President David Granger has once again utilized an international platform to raise the threat neighboring Venezuela is posing to its sovereignty and said it has become a burden that is too much to bear for a country with fewer than one million people to bear.
The Guyanese Head of State was delivering the commencement address at the William J. Perry Center for Hemispheric Defense Studies on this afternoon in Washington, D.C.
He said the challenge which Guyana comes up against is by a larger state and if not resolved promptly, prominently and peacefully could lead to a deterioration of the security situation in the entire Caribbean and the South American continent.
The President who is a former student and Professor at the Center, told those gathered that the Caribbean has been a cockpit where extra region states vicariously struggled for supremacy.
“The region has endured enough conflict over the last 500 years and it is time to enjoy peaceful coexistence. This Center to my mind his mind has as its main purpose the need to preserve peace within and between states in the western hemisphere. The end of cold war brought the notion that democratic governance would not usually go to war with each other,” President Granger explained.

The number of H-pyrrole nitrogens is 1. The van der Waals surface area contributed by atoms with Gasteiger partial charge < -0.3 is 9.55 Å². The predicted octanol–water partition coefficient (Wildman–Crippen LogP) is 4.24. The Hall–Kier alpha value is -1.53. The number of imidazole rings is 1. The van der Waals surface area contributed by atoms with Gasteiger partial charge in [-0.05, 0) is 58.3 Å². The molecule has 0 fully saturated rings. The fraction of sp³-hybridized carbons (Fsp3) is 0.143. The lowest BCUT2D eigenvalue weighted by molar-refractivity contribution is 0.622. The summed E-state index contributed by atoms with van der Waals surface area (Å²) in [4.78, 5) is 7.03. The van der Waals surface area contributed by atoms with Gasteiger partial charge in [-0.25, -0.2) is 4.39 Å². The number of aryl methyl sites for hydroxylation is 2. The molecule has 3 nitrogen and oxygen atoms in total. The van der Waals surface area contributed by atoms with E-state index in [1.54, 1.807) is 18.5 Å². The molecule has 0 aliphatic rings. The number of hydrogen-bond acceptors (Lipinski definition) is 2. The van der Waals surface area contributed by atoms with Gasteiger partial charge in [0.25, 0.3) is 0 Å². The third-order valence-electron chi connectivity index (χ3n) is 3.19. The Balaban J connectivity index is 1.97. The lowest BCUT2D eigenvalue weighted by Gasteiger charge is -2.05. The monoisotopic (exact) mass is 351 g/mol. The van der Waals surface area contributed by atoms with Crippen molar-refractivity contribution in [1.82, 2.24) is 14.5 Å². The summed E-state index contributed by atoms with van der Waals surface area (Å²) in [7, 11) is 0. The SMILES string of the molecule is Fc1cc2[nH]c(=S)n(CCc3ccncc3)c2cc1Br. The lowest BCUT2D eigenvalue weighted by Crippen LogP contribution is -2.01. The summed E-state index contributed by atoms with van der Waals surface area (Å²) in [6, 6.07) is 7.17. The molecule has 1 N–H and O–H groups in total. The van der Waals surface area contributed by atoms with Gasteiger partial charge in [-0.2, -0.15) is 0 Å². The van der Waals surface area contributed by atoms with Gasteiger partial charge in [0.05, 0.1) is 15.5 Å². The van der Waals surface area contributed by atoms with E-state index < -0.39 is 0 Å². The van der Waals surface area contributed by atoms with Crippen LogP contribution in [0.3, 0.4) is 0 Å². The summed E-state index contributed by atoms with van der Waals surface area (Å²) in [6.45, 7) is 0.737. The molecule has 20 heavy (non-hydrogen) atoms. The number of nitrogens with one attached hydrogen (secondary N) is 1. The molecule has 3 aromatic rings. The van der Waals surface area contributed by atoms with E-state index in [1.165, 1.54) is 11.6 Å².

He also focused his attention on Guyana and said the situation at home is an example of the vulnerability of small states.
“This threat is not a sudden spat between neighbors, it is not about a minor modification of the border line, it has persisted for 50 years… investors have been intimidated, development has been derailed, projects have been obstructed, it is too much to bear for a country with fewer than one million people,” he added.
President Granger noted that the issue at hand is about the principle of peaceful settlement of disputes and avoidance of resort to use of force threat and intimidation along with the inviolability of international agreements.
“The small states must choose, in the context of limitations, whether to spend its money on rice or rifles, on guns or butter… we live in age of law and small and large states must co-exist peacefully,” he urged.
He said Guyana continues to employ tools of diplomacy and solicit the solidarity of the international community against Venezuela’s threat. The President said small and large states must exist peacefully.
The President has been rallying the support of the international community against Venezuela and its latest claims to the Essequibo region and Guyana’s territorial waters.
The Commonwealth, CARICOM and the Organisation of American States as well as the British and U.S governments have all criticized Venezuela over its claims.
Watch the President’s full address by Clicking HERE